TED Conversations

Andres Aullet


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What is in a label? Should we change the way we use them?

We humans are experts at classifying things. We can sort and find patterns even when they are subtle, and sometimes we even invent patterns where there are none.

Many experiments have highlighted our strong drive to clearly define the groups we belong (or don't belong) to, and this definition has a very tangible effect on our behavior towards others.

Naturally, when we meet someone, our first hand experience is very limited, and this causes an uncertainty and ambiguity that feels uncomfortable. Labels are shortcuts we use when we don't have enough time to learn more about a particular individual, yet we need to reduce this ambiguity and uncertainty to a tolerable level.

Yet it appears as if once we attach a label to somebody, it is very hard to "un-label" them. So, in a sense, we "paint" them with characteristics that they may or may not have in reality, and this paint is very "sticky".

What is the purpose of these labels? are we using them for that purpose or are we over-using them? And if we are, is there a way to use labels differently to reduces the risk of over-using them?


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    Nov 26 2011: Very good question Andres.
    I think labels are often a euphemism for prejudice, particularly in the two forbidden topics of conversation, religion and politics. Often truth gets shut-out by the untimely, and usually needless, application of labels. I tthink you have touched on one of TED's real attributes; open-minded exchange of opinion, knowledge and experience free of labels and prejudice.
    I love baseball and, believe it or not, I've learned a lot even from N.Y.Yankee fans! Go figure.
    Ben Hecht characterized prejudice as ". . . a raft onto which the shipwrecked mind clambers and paddles to safety."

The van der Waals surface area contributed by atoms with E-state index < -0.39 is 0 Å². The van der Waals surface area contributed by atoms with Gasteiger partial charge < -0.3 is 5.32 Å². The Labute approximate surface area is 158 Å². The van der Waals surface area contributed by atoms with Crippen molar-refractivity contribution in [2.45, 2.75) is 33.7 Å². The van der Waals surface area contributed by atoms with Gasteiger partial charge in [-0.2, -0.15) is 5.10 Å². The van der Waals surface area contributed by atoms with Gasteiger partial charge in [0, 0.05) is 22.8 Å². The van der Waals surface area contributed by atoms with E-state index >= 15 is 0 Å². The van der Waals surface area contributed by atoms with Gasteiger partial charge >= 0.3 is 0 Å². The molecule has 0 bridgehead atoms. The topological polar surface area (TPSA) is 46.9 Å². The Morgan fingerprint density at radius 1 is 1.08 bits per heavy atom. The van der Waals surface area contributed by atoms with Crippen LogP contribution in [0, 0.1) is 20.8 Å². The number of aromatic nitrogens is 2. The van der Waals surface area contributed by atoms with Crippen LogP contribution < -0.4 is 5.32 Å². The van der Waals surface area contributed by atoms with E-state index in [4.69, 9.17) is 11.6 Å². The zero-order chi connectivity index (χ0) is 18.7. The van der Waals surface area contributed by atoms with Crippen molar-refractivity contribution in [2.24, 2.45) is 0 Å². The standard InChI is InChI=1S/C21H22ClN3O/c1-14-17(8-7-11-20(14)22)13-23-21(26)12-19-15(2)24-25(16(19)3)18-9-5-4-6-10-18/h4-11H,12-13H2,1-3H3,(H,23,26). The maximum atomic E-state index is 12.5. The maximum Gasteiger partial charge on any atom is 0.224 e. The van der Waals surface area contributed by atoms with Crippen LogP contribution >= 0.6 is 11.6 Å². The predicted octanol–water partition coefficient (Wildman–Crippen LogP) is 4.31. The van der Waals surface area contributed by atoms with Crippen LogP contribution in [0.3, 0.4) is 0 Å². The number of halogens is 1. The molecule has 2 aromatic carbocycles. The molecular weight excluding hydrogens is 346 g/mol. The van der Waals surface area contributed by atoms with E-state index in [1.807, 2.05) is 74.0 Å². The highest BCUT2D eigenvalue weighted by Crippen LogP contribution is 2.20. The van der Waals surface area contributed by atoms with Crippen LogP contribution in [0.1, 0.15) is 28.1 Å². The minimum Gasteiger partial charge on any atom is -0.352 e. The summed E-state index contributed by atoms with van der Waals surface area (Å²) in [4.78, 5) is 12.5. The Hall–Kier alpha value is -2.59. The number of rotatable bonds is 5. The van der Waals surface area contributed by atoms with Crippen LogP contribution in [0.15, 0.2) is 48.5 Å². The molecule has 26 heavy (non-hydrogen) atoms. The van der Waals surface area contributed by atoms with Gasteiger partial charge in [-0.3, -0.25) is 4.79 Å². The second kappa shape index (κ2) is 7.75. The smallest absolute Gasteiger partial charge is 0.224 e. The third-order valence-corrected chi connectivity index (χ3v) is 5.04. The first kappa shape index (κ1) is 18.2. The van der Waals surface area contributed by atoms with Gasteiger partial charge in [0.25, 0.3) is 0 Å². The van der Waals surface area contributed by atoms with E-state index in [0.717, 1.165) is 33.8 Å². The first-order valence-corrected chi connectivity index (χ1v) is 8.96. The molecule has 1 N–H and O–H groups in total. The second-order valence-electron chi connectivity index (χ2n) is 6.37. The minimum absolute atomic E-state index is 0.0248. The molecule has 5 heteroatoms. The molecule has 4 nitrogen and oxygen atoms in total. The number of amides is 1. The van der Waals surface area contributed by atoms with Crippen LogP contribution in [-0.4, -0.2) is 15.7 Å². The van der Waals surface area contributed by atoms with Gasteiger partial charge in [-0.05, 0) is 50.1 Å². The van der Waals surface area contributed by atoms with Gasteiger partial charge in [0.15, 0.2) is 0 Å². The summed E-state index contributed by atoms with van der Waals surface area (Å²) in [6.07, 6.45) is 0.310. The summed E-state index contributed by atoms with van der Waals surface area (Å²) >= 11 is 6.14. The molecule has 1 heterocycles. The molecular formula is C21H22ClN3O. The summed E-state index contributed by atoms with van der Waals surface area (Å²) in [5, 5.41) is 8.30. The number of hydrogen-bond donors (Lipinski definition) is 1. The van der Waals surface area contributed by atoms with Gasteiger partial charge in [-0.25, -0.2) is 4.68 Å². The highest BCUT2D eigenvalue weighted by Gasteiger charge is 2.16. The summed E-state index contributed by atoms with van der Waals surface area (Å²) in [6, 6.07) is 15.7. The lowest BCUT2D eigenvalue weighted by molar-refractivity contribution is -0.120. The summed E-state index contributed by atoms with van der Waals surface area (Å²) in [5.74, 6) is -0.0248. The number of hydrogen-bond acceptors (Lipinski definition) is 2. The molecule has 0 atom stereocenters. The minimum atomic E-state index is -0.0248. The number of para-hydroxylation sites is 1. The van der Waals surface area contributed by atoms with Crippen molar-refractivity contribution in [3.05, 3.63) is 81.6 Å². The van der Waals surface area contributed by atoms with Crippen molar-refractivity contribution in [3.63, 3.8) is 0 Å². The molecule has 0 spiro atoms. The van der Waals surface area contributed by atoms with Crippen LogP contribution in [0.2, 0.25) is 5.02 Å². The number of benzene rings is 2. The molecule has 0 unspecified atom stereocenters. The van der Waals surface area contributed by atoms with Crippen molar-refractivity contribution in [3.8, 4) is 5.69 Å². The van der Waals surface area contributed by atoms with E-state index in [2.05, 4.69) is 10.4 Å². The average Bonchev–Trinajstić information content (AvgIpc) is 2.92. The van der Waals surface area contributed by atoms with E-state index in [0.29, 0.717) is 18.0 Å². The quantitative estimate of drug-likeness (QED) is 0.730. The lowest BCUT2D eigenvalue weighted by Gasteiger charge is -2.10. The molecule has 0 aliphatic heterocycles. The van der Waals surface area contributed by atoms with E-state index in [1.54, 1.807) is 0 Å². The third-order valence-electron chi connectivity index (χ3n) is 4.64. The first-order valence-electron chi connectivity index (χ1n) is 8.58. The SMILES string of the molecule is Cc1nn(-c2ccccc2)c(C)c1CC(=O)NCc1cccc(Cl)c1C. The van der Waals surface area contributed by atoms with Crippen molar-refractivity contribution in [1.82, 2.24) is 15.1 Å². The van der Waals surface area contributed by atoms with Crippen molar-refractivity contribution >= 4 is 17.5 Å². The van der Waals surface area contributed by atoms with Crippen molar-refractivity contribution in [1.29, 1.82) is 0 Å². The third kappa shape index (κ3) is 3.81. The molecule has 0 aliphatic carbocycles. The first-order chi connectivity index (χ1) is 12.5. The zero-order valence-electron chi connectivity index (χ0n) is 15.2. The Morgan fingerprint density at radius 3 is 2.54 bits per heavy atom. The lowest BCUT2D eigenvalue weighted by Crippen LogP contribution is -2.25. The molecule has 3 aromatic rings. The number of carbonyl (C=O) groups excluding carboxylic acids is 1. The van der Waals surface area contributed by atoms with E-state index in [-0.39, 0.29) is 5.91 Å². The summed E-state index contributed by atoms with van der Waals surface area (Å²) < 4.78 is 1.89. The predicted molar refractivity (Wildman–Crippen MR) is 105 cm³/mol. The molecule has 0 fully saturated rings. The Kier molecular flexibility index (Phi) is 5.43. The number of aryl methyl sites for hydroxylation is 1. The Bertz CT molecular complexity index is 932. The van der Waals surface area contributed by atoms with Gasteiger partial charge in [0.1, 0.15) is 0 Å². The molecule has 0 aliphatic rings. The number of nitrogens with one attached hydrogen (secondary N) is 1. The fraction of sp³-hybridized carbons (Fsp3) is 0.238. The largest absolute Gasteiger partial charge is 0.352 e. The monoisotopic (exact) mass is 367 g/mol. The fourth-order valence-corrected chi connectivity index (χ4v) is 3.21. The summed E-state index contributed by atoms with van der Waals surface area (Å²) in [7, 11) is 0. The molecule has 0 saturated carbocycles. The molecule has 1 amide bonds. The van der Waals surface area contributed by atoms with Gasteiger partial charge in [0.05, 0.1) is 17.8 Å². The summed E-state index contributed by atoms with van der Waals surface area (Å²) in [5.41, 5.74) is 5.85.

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      Nov 26 2011: Hello Edward.

      Indeed I see labels many times used as mere reflection of our prejudices. And the characterization of these as the safety rafts where our shipwrecked mind clambers is quite on point.

      Needless to say, labels that are demeaning not only obscure the truth, but destroy any possibility of real communication.

      However, taking the simplistic definition of prejudice as a judgement a priori in the absence of more evidence, I can say that our brain is plagued with a multitude of these biases and shortcuts that must serve a purpose of allowing action when knowledge is limited. Do you see some use for labels as shortcuts? maybe with some caveats?
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        Nov 26 2011: I advocate the use of judiciously applied (the caveat) labels as a shortcut for expressing relevant fact(s). At the same time I condemn the capricious, needless application of labels.
        Take a look, Andres, at a conversation currently underway here on TED Conversations about "abolishing the word 'atheist' ".
        Here is a quote from Fredrich H. Jacobi: : To lay aside all prejudices, is to lay aside all principles. He who is destitute of principles is governed by whims."
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        Nov 26 2011: If I "attach an identifying slip" to your jacket, Libbey, I have an obligation to determine beforehand if that label is useful, true and relevant.
        Sadly, labels are often thrown around like confetti, improving or facilitating nothing, only making a mess.
        Words are powerful! Amen!
        • Nov 26 2011: whoops! OMG! so sorry - i just accidentally submitted and deleted my comment.
          label me: Clumsy.

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